Looking into the history of this anecdote, I found that it is recorded (in somewhat different form) in Asa Bartlett, History of the Twelfth Regiment, New Hampshire Volunteers in the War of the Rebellion (1897). Bartlett's source is a letter to the Boston Globe newspaper, dated April 26, 1885, by Thomas Thatcher Graves, who 30 years earlier was aide-de-camp to Union General Godfrey Weitzel (the general in the anecdote) and who claims to have been present when the exchange between Lincoln and Weitzel took place (on April 3, 1865, some five months after Lincoln's reelection in 1864 but a few days before General Robert E. Lee's surrender at Appomattox).
Here is Graves's account of the exchange, which occurred soon after the fall of Richmond, Virginia:
As we came down the staircase [from CSA President Jefferson Davis's abandoned office at the Davis house], General Weitzel came in breathless haste, and at once President Lincoln's face lost its boyish expression, as he recalled that duty must be resumed. Soon afterwards Judge Campbell, General Anderson (Confederates), and others called and asked for an interview with the President. It was granted, and took place in the parlor, with closed doors. I accompanied President Lincoln and General Weitzel to Libby prison and Castle Thuner, and heard General Weitzel ask the President what he (General Weitzel) should do in regard to the conquered people. President Lincoln replied that he did not wish to give any orders on that subject, but, as he expressed it, "If I were in your place I'd let 'em up easy, let 'em up easy."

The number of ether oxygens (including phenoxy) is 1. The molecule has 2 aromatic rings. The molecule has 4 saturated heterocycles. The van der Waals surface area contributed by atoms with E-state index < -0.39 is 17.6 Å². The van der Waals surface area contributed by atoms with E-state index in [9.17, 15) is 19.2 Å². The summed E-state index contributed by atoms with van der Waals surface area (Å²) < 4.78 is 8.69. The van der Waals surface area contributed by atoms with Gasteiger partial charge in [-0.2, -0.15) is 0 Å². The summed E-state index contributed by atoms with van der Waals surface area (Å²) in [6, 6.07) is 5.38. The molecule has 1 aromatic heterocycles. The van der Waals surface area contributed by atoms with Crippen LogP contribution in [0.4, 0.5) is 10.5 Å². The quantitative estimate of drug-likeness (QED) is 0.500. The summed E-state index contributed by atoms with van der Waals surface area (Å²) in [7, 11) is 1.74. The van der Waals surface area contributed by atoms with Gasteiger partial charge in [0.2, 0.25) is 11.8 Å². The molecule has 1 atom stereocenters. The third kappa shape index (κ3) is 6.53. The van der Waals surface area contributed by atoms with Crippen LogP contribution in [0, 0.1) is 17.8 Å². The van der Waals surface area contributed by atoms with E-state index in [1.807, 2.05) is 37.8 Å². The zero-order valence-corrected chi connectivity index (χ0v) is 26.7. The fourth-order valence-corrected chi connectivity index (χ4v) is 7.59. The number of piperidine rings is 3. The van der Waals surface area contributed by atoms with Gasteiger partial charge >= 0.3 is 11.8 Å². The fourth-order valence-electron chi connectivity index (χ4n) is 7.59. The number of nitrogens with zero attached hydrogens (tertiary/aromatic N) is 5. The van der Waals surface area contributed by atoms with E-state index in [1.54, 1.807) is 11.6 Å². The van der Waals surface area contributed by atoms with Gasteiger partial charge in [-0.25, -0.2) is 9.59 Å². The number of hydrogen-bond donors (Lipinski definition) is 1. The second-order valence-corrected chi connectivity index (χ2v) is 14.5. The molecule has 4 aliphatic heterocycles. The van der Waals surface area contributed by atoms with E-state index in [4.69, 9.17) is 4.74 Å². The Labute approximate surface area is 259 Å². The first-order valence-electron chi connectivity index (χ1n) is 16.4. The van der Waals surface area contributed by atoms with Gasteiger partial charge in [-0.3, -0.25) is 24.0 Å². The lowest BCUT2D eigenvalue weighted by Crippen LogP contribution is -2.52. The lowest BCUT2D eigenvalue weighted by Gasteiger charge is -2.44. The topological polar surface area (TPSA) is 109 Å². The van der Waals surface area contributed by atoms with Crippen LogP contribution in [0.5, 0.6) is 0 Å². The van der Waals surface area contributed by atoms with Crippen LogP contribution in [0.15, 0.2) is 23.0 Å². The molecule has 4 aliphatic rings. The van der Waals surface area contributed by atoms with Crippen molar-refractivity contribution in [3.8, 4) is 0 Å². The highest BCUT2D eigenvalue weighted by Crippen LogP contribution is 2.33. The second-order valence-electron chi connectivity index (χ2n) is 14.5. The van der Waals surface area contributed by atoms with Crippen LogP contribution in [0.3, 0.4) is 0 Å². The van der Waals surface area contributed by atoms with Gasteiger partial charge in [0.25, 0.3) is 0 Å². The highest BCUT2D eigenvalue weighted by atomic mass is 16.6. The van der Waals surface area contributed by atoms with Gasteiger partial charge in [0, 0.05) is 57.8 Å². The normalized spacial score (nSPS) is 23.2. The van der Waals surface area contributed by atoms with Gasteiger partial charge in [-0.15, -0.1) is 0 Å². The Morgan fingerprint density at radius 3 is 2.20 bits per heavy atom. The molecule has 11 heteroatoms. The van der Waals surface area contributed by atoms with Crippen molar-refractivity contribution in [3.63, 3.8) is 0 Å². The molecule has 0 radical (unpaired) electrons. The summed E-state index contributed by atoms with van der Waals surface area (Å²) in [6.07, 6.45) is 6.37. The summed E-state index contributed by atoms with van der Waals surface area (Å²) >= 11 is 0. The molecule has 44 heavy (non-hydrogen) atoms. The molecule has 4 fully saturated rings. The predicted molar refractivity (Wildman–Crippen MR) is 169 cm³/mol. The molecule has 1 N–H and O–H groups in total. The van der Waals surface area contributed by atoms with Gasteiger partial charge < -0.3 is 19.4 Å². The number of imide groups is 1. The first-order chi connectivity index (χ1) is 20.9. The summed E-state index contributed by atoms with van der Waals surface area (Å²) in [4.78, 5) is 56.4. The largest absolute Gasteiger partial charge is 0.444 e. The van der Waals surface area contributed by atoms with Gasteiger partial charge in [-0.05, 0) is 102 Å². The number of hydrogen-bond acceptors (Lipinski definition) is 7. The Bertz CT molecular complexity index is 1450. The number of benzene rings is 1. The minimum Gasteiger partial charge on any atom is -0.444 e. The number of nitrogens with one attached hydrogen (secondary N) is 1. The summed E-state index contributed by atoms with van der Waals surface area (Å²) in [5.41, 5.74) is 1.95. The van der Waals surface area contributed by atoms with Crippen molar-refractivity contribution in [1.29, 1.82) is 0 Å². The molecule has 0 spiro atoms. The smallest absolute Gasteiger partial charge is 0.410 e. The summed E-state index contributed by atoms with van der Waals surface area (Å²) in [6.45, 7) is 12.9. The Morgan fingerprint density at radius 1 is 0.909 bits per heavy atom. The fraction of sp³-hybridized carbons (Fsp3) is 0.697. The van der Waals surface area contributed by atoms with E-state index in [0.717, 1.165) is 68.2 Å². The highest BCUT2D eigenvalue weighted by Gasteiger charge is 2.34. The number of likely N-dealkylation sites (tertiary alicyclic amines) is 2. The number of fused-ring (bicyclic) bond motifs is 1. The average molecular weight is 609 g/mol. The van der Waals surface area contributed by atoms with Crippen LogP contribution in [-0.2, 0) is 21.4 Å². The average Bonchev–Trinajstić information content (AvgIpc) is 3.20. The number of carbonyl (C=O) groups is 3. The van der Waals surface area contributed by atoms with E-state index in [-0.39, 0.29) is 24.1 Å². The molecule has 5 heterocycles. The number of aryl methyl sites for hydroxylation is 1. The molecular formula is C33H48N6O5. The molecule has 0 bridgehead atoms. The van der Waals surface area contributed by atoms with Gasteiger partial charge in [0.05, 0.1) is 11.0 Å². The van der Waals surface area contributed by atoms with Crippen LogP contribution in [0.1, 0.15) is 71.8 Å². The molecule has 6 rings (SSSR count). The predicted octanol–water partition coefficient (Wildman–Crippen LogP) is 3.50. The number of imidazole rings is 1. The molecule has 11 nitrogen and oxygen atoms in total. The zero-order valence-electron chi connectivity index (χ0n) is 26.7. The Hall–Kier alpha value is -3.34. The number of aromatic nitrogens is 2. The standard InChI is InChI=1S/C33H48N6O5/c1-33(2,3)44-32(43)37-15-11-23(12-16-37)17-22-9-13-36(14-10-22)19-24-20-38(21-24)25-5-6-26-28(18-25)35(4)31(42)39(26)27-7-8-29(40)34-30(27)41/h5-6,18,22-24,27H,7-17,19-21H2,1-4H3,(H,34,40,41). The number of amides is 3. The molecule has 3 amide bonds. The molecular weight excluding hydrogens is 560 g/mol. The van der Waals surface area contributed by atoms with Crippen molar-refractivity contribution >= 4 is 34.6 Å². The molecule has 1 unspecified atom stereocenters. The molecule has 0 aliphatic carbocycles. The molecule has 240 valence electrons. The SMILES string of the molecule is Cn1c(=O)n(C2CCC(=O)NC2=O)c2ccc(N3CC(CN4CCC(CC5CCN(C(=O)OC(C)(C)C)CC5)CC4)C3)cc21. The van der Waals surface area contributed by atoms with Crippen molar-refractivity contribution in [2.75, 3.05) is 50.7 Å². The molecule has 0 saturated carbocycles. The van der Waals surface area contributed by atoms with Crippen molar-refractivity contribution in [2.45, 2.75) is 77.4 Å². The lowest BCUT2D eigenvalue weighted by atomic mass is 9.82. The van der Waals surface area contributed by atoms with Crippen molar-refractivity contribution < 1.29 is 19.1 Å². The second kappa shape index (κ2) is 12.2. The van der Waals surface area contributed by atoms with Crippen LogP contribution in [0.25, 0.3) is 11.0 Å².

As both jwpat and Guy note, the expression "let [someone] up easy" refers to releasing someone with whom one has been fighting from a helpless position instead of exploiting the advantage to injure or punish the person further. Thus, P.N. Elrod, Dark Road Rising (2009), has this:
I pushed until his face was mashed against the metal and lifted his arm a few notches. Any more would break or dislocate it depending on where I put the pressure. He still struggled. "I've already been there, thanks to you and Hog Bristow."
At that name, and the emphasis I placed on it, he paused.
"We talk," I said quietly. "And maybe have a drink. You wanna get out of the cold?"
He thought it over, then nodded. I let him up easy, ready for another round. He rubbed his arm instead, his gaze sharp. "This is your club."
John Bartlett, Dictionary of Americanisms (1848) indicates that let up was in use in other fields by 1848, after originating as fight slang:
LET UP. A let up is a release ; a relief. An expression borrowed from pugilists.
[Example:] There was no let up in the stock market to day, and the differences paid on the maturing contracts were very large.—N.Y. Tribune
The expression "let [someone] up easy" isn't especially common in U.S. English today, but I think that most American English speakers would recognize the intended meaning in context, as in the quote from Elrod above.